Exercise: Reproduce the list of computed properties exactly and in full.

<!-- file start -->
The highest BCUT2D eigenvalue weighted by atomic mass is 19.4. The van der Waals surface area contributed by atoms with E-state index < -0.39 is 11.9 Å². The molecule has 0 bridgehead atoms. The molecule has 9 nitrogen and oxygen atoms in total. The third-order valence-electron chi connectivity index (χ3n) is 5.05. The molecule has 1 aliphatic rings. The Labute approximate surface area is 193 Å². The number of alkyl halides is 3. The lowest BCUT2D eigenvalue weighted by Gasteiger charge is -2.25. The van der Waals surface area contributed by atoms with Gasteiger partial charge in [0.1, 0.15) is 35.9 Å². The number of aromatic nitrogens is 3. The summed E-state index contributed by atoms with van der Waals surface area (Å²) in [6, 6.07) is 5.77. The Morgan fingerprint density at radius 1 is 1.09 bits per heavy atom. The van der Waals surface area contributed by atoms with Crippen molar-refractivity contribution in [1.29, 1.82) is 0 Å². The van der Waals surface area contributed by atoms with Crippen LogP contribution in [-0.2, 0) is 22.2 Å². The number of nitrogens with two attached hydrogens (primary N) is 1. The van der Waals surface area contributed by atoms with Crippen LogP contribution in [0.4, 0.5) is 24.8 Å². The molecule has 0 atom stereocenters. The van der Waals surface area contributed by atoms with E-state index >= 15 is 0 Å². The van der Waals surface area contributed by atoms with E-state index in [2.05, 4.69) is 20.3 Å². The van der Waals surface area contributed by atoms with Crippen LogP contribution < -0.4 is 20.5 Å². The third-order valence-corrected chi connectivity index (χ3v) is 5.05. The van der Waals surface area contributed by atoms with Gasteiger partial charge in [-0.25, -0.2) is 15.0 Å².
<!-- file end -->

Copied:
The highest BCUT2D eigenvalue weighted by atomic mass is 19.4. The van der Waals surface area contributed by atoms with E-state index < -0.39 is 11.9 Å². The molecule has 0 bridgehead atoms. The molecule has 9 nitrogen and oxygen atoms in total. The third-order valence-electron chi connectivity index (χ3n) is 5.05. The molecule has 1 aliphatic rings. The Labute approximate surface area is 193 Å². The number of alkyl halides is 3. The lowest BCUT2D eigenvalue weighted by Gasteiger charge is -2.25. The van der Waals surface area contributed by atoms with Gasteiger partial charge in [0.1, 0.15) is 35.9 Å². The number of aromatic nitrogens is 3. The summed E-state index contributed by atoms with van der Waals surface area (Å²) in [6, 6.07) is 5.77. The Morgan fingerprint density at radius 1 is 1.09 bits per heavy atom. The van der Waals surface area contributed by atoms with Crippen molar-refractivity contribution in [1.29, 1.82) is 0 Å². The van der Waals surface area contributed by atoms with Crippen LogP contribution in [-0.2, 0) is 22.2 Å². The number of nitrogens with two attached hydrogens (primary N) is 1. The van der Waals surface area contributed by atoms with Crippen LogP contribution in [0.4, 0.5) is 24.8 Å². The molecule has 0 atom stereocenters. The van der Waals surface area contributed by atoms with E-state index >= 15 is 0 Å². The van der Waals surface area contributed by atoms with E-state index in [2.05, 4.69) is 20.3 Å². The van der Waals surface area contributed by atoms with Crippen LogP contribution < -0.4 is 20.5 Å². The third-order valence-corrected chi connectivity index (χ3v) is 5.05. The van der Waals surface area contributed by atoms with Gasteiger partial charge in [-0.25, -0.2) is 15.0 Å².